Mount Agamenticus facts for kids
Mount Agamenticus is a 692 ft (211 m) high monadanock in the town of York, Maine. The greater Agamenticus region covers nearly 30,000 acres (12,000 ha) in the southern Maine towns of Eliot, Ogunquit, South Berwick, Wells and York. The area surrounding the summit is a park reservation which provides habitat for wildlife and a venue for recreation. At the mountain peak is the burial place of Mi'kmaq Chief St. Aspinquid.
Mount Agamenticus is also affectionately known as "Big A," the nickname of a ski slope that once operated on its northeast flank. Historically, it was "a noted landmark for sailors". Though only 692 ft (211 m) above sea level, it is high enough that from its peak on a clear day one can see the skyscrapers of Boston to the south, Cape Elizabeth and the entrance to Casco Bay to the north and the Presidential Range, including Mount Washington, to the west. Looking out to sea, the Isles of Shoals - about 10 mi (16 km) off York - and Boon Island - about 6 mils (0.15 mm) from the coast - are also clearly visible.
In 1614, Captain John Smith explored and charted the Gulf of Maine. Upon returning to London, he presented his record of the New World, complete with aboriginal place names, to Prince Charles, "...humbly entreating his Highnesse hee would please to change their barbarous names for such English, as posteritie might say Prince Charles was their God-father..." He complied, and his choices were featured on the map published in 1616 that accompanied Smith's A Description of New England. On paper, the mountain's Indian name, "Sassanows," became "Snadoun Hill." But many royal recommendations were not retained. Instead, the mountain would assume the general name of the York settlement of 1630, the "Plantation of Agamenticus," which itself took the Abenaki name for the York River.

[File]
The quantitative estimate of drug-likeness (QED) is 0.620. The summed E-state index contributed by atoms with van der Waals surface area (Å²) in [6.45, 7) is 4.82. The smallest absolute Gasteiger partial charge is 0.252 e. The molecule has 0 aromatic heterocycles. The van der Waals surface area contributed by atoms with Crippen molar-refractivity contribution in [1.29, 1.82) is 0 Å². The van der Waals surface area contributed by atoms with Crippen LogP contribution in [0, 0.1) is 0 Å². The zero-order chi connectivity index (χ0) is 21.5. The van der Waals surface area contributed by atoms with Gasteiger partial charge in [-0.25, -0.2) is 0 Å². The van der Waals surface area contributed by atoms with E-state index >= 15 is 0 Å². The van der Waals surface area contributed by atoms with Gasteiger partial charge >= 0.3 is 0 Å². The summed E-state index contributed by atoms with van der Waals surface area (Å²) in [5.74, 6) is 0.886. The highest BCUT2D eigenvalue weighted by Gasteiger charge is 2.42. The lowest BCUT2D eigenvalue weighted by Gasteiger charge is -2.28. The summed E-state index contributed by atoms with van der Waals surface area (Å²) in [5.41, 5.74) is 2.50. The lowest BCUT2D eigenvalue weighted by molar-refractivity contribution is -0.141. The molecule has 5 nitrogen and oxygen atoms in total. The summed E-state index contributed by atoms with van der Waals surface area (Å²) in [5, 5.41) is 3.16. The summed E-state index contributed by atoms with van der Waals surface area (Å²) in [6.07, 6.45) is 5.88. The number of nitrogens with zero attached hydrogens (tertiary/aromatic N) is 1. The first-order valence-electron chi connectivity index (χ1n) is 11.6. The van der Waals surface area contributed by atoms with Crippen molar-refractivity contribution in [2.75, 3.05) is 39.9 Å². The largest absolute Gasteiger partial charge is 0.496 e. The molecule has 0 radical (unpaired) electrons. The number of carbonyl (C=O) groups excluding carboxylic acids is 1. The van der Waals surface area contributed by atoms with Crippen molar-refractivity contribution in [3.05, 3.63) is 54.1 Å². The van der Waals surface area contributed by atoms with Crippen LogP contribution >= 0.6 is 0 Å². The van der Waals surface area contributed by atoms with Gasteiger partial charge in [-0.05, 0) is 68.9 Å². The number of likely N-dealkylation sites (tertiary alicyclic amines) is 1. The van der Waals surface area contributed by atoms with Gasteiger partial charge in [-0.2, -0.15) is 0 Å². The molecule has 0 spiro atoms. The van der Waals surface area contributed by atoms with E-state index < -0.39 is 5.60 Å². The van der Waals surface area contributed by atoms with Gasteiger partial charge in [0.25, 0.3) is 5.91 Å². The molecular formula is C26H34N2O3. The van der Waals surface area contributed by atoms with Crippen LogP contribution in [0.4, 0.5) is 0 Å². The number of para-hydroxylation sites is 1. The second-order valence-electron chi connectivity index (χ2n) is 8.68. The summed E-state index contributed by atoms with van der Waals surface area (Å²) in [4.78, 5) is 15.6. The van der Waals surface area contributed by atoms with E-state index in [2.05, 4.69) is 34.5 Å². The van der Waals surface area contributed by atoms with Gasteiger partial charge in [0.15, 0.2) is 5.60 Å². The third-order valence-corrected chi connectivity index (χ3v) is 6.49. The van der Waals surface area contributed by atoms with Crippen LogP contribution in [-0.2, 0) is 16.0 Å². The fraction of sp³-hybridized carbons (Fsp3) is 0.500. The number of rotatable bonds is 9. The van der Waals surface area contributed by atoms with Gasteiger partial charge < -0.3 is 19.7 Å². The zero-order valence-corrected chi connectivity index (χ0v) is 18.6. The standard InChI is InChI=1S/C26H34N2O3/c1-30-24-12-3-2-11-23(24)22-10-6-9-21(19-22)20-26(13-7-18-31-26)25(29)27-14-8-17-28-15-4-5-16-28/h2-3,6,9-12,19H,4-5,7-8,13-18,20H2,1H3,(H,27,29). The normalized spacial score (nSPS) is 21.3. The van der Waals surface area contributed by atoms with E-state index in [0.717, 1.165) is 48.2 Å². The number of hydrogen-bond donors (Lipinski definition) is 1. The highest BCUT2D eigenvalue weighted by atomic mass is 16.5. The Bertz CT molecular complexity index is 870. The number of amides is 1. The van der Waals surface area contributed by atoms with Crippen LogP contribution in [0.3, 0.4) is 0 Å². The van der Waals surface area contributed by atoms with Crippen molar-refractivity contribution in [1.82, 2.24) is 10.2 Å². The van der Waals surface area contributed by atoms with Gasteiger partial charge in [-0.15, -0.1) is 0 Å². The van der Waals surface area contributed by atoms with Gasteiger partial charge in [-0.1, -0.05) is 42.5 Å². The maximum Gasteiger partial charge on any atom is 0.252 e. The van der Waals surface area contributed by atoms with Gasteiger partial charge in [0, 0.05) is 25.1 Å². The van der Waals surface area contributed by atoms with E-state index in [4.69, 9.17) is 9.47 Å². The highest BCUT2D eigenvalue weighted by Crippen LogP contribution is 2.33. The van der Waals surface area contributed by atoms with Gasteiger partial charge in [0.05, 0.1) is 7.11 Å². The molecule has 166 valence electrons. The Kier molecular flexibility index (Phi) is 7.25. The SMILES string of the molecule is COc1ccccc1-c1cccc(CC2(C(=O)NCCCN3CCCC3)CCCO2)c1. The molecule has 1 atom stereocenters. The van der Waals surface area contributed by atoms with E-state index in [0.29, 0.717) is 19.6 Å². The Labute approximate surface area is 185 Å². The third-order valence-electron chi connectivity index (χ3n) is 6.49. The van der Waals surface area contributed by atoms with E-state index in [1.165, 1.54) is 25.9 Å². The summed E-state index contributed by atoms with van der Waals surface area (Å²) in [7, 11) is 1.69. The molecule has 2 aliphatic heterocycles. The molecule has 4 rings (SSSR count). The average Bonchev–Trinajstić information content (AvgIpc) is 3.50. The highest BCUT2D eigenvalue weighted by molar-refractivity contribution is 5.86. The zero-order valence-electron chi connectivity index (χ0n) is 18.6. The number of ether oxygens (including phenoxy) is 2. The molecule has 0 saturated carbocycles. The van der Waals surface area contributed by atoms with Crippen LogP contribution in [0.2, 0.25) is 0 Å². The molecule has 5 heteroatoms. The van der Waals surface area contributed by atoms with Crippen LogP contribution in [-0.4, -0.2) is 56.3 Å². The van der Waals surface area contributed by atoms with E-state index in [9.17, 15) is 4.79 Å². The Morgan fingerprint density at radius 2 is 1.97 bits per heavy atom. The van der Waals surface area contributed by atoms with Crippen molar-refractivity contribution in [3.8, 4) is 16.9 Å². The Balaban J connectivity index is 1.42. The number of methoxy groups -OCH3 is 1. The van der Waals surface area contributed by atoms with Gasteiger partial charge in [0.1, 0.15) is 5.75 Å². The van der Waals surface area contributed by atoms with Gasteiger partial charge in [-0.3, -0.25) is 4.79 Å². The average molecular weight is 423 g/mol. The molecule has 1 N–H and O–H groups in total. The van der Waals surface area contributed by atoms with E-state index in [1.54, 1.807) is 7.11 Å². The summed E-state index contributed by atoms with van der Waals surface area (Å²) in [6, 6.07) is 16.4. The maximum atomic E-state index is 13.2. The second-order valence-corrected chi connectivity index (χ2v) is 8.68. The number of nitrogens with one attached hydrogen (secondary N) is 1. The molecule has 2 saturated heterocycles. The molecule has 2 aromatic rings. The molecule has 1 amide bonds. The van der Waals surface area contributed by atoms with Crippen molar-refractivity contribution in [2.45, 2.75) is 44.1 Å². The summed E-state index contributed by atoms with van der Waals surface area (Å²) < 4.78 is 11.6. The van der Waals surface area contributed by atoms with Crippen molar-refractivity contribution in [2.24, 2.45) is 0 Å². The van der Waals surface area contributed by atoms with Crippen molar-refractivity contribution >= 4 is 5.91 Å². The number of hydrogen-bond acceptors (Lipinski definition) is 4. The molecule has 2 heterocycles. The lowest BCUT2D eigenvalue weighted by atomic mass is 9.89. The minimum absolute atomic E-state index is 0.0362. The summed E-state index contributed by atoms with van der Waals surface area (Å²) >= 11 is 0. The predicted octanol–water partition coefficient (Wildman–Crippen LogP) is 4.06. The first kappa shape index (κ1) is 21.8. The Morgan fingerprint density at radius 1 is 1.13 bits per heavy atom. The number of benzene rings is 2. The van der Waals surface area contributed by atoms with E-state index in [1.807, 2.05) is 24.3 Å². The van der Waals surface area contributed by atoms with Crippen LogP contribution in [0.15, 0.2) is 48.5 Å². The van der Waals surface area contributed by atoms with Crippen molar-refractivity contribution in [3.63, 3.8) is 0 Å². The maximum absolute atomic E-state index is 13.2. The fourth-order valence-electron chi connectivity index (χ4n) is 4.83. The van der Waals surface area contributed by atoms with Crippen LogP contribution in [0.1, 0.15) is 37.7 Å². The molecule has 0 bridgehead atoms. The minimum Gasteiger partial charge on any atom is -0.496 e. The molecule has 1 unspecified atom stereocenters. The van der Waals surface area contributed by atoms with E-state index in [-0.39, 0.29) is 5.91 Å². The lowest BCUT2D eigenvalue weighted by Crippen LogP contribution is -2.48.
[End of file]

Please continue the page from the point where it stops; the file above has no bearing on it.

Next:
According to legend, Saint Aspinquid (sometimes Aspenquid), an Indian chief, was buried atop Mount Agamenticus in May 1682. He was born in May 1588, and after converting to Christianity, spread the gospel to tribes across the continent. His funeral, at which 6,712 animals were allegedly sacrificed, was attended by hundreds, even thousands, of Native Americans. Numerous people have written and questioned the legendary account even to the point of questioning the existence of St. Aspinquid. Some have suggested the Saint is a fanciful version of real Chief Passaconaway—is debated. In the 1881 essay A Winter Drive, Sarah Orne Jewett remarks that "...I could never trace this legend beyond a story in one of the county newspapers, and I have never heard any tradition among the people that bears the least likeness to it."
A symbolic cairn on the summit stands as memorial to the Aspinquid legend.
In addition to a road to the summit and limited parking there, the mountain has a network of trails for hiking. Its short access trail from the main parking area at the base leads to the ring trail, which in circles the mountains summit. Feeder trails off of it offer access to the top.
Mount Agamenticus Facts for Kids. Kiddle Encyclopedia.